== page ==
New Netherland was no longer subject to the Treaty of Perpetual Alliance and had legal ability to stop paying the land leases. By 1805, the Onatouwacka and Cajuckonoo nations saw it necessary to migrate southwest to present-day central Irokesenland to avoid assimilation and cultural genocide. Tensions between the five different nations increased steadily with each having differing political and economic agendas. During the reign of Marÿn van Beeke, the Onondaga nation even showed interest in formally becoming part of New Netherland, triggering a drastic political decision.

The Protectorate period (1816-1861)

Witn the Netherlands being restored in 1814, the fledgling kingdom still recognized the Treaty of Perpetual Alliance with the Hoodenoshieöné. In 1816, the Irokesenlandt Land Grant Treaty was signed in Fort Hedel between the Dutch West India Company, the Netherlands, and the Cajuckonoo & Onatouwacka. This Treaty gave them the right to rule autonomous lands in present-day southern Irokesenland. The Royal Tussenland Company, in a position of power, proceeded to disenfranchise the Irokees; this included the 1848 Purchase, where a large portion of promised lands were sold to Virginia.

As the 19th century progressed, the Cajuckonoo and Onatouwacka engaged in conflicts with indigenous peoples native to Irokesenland, such as the Sjouwanacki, Tsjickasja, Nieuwkonscka, and the Ockapa. The Irokees soon assimilated many of these peoples. During these wars, the Royal Tussenland Company offered the territory of modern Opdamsland to these displaced tribes.

In 1848, the Dutch sold land west of the Appalachians to the British in an effort to prevent future conflicts. The indigenous southern Irokees peoples who had lived there, namely the Ojateckeronoo (Cherokee), Tsjerohacka (Nottoway), Kouintsjacka (Meherrin), and the Scharoerieacka (Tuscarora), settled in southern Irokesenland.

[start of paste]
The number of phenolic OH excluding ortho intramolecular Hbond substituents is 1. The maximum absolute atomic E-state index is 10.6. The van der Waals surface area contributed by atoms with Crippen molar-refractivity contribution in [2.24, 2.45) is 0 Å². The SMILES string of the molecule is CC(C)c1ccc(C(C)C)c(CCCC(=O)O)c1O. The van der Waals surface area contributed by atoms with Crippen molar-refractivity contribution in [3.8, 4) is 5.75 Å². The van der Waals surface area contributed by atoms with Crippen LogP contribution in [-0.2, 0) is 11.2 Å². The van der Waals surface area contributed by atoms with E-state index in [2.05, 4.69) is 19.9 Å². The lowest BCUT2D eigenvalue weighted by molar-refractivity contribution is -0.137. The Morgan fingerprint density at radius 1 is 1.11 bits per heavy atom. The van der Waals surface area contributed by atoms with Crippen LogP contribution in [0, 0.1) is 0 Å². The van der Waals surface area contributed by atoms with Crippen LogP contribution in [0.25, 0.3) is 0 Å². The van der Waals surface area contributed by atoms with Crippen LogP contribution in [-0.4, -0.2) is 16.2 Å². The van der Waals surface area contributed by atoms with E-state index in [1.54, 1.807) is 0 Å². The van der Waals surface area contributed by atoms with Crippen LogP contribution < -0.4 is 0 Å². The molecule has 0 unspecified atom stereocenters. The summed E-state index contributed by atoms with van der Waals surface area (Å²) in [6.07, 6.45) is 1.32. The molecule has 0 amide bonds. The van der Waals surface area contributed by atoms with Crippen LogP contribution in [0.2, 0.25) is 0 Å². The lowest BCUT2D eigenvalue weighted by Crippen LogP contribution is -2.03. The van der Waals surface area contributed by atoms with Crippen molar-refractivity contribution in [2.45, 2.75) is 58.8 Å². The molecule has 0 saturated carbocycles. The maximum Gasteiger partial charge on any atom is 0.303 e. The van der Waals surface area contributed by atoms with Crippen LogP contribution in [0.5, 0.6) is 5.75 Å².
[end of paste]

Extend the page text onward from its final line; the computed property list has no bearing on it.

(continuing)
Formation of the Irokees identity

Over the entire 19th century, the Iroquois society had morphed into something completely different than what they had before the Europeans arrived. The trade and alliance with the Dutch led to heavy intermingling and intermarriages between their societies, and a growing mixed-race population, called the Irokees, was starting gain dominance. The shift towards western cultural styles were catalyzed by the creation of the Irokesenland protectorate. Irokees people adopted many of the cultural practices of the Dutch, such as Christianity, market participation, written constitutions, the gradual shift towards a patrilineal society, and even slavery, but had not abandoned their strong Iroquois identity. The borders within Irokesenland, originally intended as the boundaries between the various Iroquois nations, gradually became nothing more than ordinary administrative divisions as a new Irokees identity grew and tribal divisions were becoming less apparent.

Dominion of Tussenland

By the late 1850s, Irokees nationalism was at a high. The colonial dependence on the Dutch led to desires for self-determination and independence. Irokesenland was not alone in their quest for self-rule. Other colonies of the Dutch, like the Francohponic Meerenland colony in the Great Lakes, also experienced unrest. In 1859, Irokesenland nationalists joined forces with the Francophone Meerenlander rebels in the north. Together, they participated in an insurrection that led to colonial reforms by the Dutch in 1861. In 1861, the four colonies of the Dutch in America, coalesced into what is know known as the Federation of Tussenland, with high degrees of self-rule, butwith the Dutch monarch as its head of state.

Government and Politics



See also